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Police service to the State  Vs Regime

Just over 10 years ago my study delved into scrutiny of the contribution of the Uganda police force to security and law order to the public has been of grim concern to the media and to academic planners and policymakers in and beyond the Acholi sub region.

The very purpose of the police is to provide a safe, orderly environment in which people’s freedoms can be exercised in a healthy democracy. Police service exists to protect and support the rights of its community, not to repress or curtail freedom and ensure power for the governing regime. In other words, Uganda does not have a democratic, accountable police service. Instead, it has a heavily militarized, colonial-style regime police force that is firmly under the control of the ruling government. The interests of the Government are placed far ahead of the protection of Uganda’s people. The police are responsible for widespread human rights violations, and they have not been held to account.  My research sought to examine the credibility of the police force in protecting people’s rights and property during the post conflict era.

No institution can survive in the long run without being innovative and taking advantage of global security trends and changes for their benefits.

The study aimed at determining how effective the Uganda Police Forces  have been eking their services  as captured by various literatures reviewed, focused groups, key informants, victims/offenders and security personnel analysis of the predicament per se. The study therefore explored the community ensnarement and culpability, police obscurity in IDPs living conditions, the quagmire police are entangled in handling offenders and victims of circumstances, and managing of service delivery by the Police employing meagre resources for their operations in Atiak Sub County.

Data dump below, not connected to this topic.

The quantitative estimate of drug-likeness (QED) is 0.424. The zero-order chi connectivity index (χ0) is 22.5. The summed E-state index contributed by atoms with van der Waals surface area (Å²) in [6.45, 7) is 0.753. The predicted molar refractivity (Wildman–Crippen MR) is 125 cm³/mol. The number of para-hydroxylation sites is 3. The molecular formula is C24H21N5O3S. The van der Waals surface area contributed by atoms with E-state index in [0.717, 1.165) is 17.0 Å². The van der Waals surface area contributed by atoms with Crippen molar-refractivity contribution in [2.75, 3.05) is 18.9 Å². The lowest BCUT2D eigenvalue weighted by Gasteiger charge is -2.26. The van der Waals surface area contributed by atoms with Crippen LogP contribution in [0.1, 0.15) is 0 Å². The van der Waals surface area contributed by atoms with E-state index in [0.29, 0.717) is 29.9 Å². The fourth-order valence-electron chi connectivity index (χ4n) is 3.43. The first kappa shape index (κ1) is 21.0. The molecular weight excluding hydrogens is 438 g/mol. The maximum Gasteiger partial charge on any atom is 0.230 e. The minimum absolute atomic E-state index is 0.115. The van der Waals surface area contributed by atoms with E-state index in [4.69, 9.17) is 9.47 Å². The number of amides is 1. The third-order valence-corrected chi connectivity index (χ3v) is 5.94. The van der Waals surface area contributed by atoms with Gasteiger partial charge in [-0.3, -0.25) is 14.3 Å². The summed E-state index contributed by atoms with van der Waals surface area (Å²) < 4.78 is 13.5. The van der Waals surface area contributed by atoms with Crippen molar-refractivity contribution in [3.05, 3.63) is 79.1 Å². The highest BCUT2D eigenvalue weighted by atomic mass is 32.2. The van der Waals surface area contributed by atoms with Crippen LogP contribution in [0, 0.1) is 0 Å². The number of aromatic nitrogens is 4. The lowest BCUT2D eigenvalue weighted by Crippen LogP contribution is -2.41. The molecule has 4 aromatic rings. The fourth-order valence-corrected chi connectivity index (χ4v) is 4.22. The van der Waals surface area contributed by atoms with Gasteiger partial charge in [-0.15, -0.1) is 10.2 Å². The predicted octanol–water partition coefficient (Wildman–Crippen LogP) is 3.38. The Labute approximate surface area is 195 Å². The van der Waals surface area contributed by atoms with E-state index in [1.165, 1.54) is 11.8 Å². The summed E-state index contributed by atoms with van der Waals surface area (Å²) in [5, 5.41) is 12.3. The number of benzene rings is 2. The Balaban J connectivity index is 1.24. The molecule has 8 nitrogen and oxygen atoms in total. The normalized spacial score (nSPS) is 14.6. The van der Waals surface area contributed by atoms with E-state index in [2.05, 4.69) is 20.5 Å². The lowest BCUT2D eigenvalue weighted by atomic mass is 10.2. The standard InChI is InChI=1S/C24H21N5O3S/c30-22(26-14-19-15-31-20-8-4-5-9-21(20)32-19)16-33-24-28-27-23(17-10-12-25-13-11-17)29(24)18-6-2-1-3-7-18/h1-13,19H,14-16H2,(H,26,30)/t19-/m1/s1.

The recommendations were advanced both for the government and the police department. It was recommended that the government allocate more budgets towards civil policing sensisitize and adequately train its staff on the importance of democratic Principles of law enforcement to benefit the citizens and the nation. Does Uganda now have a democratic, accountable police service?  Well , I do not have empirical evidence to suggest that for It’s over a decade since then!

 

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